• German industrial orders rose by 2.6% mom in May, wiping out the drops of -1.6% in Apr and -1.1% in Mar. It was the first rise in 2018, thanks to a 4.3% surge in domestic orders and a 1.6% in foreign orders. Orders from the Eurozone rose 6.7%, mom while those from the rest of the world fell by -1.3%.
  • UK PM Theresa May assured that Britain will remain closely bound to the EU single market and customs union, fending off the Eurosceptic opposition to her “soft Brexit” strategy.
  • Turkish inflation soared to 15.4% yoy in Jun from 12.1% in May (three times the central bank’s target) the highest figure since Jan 2004 as a result of the sharp lira devaluation.

Asia Pacific:

  • The Caixin China Manufacturing PMI was almost steady at 51.0 in Jun from 51.1 in May. Operating conditions are improving as output rose the most in 4 months and new orders increased moderately. New export sales fell for the third month in a row, optimism over future conditions dropped to a 6-month low and employment declined the most since Jul 2017.
  • The Caixin China General Composite PMI increased to 53.0 in Jun from 52.3 in May the highest reading since Feb, as the services sector expanded at the strongest pace in 4 months (53.9 vs 52.9 in May) and manufacturing PMI was buoyant (51.0 vs 51.1).
  • The Bank of Japan Tankan business sentiment index for large manufacturers fell to 21 in Q2 from 24 in Q1 to mark the second quarter of decline from a recent peak of 26 in Jan.
  • Household spending in Japan tumbled -3.9% yoy in May three times worse than the -1.3% drop in Apr. It was the fourth consecutive yoy drop.
  • The Leading Economic Index in Japan crawled up to 106.9 in May from 106.20 in Apr.
  • The Nikkei India Manufacturing PMI rose to a 6-month record of 53.1 in Jun from 51.2 in May. Both output and new orders increased at the fastest pace in 2018 and new order growth picked up to its fastest rate since Feb.
  • South Korean inflation in June was 1.5% yoy for the second month in a row. Excluding fresh food and energy, consumer prices were up 1.2% yoy, down from 1.4% in the prior 3 months.
  • South Korean current account surplus rose to USD 8.7bn in May from USD 5.9bn a year earlier. The goods account surplus widened to USD 11.39bn vs USD 8.6bn a year earlier, while the services account deficit widened to USD 2.1bn USD 1.64bn in May 2017.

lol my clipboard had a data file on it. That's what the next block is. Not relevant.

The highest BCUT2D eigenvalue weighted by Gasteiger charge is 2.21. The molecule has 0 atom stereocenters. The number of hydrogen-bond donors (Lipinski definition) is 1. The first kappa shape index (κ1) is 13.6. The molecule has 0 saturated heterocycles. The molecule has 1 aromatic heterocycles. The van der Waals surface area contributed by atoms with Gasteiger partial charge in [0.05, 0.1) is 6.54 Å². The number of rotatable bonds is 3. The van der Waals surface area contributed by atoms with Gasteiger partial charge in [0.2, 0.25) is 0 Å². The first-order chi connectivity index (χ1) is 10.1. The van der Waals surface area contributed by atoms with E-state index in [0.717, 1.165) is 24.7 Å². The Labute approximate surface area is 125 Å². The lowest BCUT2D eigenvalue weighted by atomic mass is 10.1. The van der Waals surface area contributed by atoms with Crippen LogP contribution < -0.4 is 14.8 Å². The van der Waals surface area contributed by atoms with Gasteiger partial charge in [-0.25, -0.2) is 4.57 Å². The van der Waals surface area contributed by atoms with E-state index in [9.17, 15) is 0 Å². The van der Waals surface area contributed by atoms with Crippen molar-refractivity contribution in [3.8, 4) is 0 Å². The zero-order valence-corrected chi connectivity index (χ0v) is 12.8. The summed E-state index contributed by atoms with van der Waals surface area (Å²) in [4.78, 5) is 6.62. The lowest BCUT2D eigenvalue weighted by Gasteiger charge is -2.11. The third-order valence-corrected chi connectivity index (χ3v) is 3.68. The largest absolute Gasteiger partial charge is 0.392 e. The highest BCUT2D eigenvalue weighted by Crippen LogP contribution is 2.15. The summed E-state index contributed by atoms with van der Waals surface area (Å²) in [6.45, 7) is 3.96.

• Inflation in Taiwan retreated in Jun to 1.3% yoy from 1.6% in May. Tobacco prices are still impacted by the increase in the cigarette tax, while fuel prices are pushed higher by global crude prices.

Bottom line: Tensions generated by stolid protectionist tactics show no sign of abating and furthermore the classic signs of a late-cycle in the US are increasingly evident: productive capacity struggles to keep up with demand, wage growth accelerates, prices go up and the central bank tightens its policy. When the impact hits corporate profit margins, equity prices enter a bear phase. In Europe there would be much more room for further expansion, but it is doubtful that its growth rate could decouple from the US performance. China is once again hitting a bump on the road to its transition. Stocks remain under pressure and sentiment has turned negative awaiting the impact of the custom duties. The central bank has belatedly propped up the renminbi, but many suspect that the depreciation is being used as a weapon in the trade war.

Regional Developments

  • Bahrain’s net foreign assets at the central bank fell by 13.9% mom to BHD 671.1mn (USD 1.78bn) in May (worth roughly 40 days of imports); the net foreign assets of the central bank and retail banks sank to minus BHD 526.1mn – a record low.
  • The value of Bahrain-origin exports declined by 4% yoy to BHD 1818mn (USD 474mn) in May; the value of imports also declined by 3% to BHD 489mn.
  • Egypt’s GDP grew by 5.4% yoy in 2017-18 fiscal year (2016-17: 4.2%), posting the fastest growth rate in over a decade, disclosed the country’s new PM.